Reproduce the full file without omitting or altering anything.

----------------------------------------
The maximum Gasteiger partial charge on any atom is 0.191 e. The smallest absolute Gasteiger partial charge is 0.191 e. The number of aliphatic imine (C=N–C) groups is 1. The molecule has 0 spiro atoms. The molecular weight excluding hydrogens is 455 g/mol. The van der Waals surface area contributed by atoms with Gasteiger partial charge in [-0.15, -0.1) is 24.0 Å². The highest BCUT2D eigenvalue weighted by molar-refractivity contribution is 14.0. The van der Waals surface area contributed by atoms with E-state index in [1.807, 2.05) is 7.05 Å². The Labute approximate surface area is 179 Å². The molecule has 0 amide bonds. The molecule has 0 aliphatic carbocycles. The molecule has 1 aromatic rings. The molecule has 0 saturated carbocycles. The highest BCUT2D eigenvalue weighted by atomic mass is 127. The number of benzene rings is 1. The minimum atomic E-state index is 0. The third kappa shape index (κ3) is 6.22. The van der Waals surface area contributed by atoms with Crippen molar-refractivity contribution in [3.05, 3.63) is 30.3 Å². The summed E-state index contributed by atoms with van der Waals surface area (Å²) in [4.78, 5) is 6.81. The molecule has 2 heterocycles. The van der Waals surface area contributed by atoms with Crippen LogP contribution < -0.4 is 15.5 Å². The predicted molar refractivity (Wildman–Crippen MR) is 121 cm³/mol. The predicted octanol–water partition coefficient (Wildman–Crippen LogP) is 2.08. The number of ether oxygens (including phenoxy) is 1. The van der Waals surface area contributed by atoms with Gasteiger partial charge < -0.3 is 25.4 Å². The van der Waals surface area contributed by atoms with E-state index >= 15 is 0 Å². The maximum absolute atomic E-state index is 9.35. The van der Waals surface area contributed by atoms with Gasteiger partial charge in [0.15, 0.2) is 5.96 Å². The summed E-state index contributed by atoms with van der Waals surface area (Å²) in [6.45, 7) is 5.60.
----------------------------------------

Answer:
The maximum Gasteiger partial charge on any atom is 0.191 e. The smallest absolute Gasteiger partial charge is 0.191 e. The number of aliphatic imine (C=N–C) groups is 1. The molecule has 0 spiro atoms. The molecular weight excluding hydrogens is 455 g/mol. The van der Waals surface area contributed by atoms with Gasteiger partial charge in [-0.15, -0.1) is 24.0 Å². The highest BCUT2D eigenvalue weighted by molar-refractivity contribution is 14.0. The van der Waals surface area contributed by atoms with E-state index in [1.807, 2.05) is 7.05 Å². The Labute approximate surface area is 179 Å². The molecule has 0 amide bonds. The molecule has 0 aliphatic carbocycles. The molecule has 1 aromatic rings. The molecule has 0 saturated carbocycles. The highest BCUT2D eigenvalue weighted by atomic mass is 127. The number of benzene rings is 1. The minimum atomic E-state index is 0. The third kappa shape index (κ3) is 6.22. The van der Waals surface area contributed by atoms with Crippen molar-refractivity contribution in [3.05, 3.63) is 30.3 Å². The summed E-state index contributed by atoms with van der Waals surface area (Å²) in [4.78, 5) is 6.81. The molecule has 2 heterocycles. The van der Waals surface area contributed by atoms with Crippen LogP contribution < -0.4 is 15.5 Å². The predicted molar refractivity (Wildman–Crippen MR) is 121 cm³/mol. The predicted octanol–water partition coefficient (Wildman–Crippen LogP) is 2.08. The number of ether oxygens (including phenoxy) is 1. The van der Waals surface area contributed by atoms with Gasteiger partial charge < -0.3 is 25.4 Å². The van der Waals surface area contributed by atoms with E-state index >= 15 is 0 Å². The maximum absolute atomic E-state index is 9.35. The van der Waals surface area contributed by atoms with Gasteiger partial charge in [0.15, 0.2) is 5.96 Å². The summed E-state index contributed by atoms with van der Waals surface area (Å²) in [6.45, 7) is 5.60.